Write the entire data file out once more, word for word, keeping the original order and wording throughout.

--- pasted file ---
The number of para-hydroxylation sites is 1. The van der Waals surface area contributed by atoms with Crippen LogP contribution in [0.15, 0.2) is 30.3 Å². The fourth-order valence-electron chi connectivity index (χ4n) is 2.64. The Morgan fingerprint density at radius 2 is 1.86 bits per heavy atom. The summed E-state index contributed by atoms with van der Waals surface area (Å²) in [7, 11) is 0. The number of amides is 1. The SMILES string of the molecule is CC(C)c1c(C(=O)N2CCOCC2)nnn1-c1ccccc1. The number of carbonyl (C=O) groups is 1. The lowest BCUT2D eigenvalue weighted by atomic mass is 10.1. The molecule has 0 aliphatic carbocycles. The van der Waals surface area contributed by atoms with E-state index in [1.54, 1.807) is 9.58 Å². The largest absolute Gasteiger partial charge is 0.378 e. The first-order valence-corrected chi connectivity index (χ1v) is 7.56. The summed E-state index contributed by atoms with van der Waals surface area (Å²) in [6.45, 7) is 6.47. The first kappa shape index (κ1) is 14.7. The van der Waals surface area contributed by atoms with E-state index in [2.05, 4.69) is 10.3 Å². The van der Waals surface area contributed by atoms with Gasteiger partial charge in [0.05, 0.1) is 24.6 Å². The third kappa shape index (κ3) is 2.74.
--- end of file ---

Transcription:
The number of para-hydroxylation sites is 1. The van der Waals surface area contributed by atoms with Crippen LogP contribution in [0.15, 0.2) is 30.3 Å². The fourth-order valence-electron chi connectivity index (χ4n) is 2.64. The Morgan fingerprint density at radius 2 is 1.86 bits per heavy atom. The summed E-state index contributed by atoms with van der Waals surface area (Å²) in [7, 11) is 0. The number of amides is 1. The SMILES string of the molecule is CC(C)c1c(C(=O)N2CCOCC2)nnn1-c1ccccc1. The number of carbonyl (C=O) groups is 1. The lowest BCUT2D eigenvalue weighted by atomic mass is 10.1. The molecule has 0 aliphatic carbocycles. The van der Waals surface area contributed by atoms with E-state index in [1.54, 1.807) is 9.58 Å². The largest absolute Gasteiger partial charge is 0.378 e. The first-order valence-corrected chi connectivity index (χ1v) is 7.56. The summed E-state index contributed by atoms with van der Waals surface area (Å²) in [6.45, 7) is 6.47. The first kappa shape index (κ1) is 14.7. The van der Waals surface area contributed by atoms with E-state index in [2.05, 4.69) is 10.3 Å². The van der Waals surface area contributed by atoms with Gasteiger partial charge in [0.05, 0.1) is 24.6 Å². The third kappa shape index (κ3) is 2.74.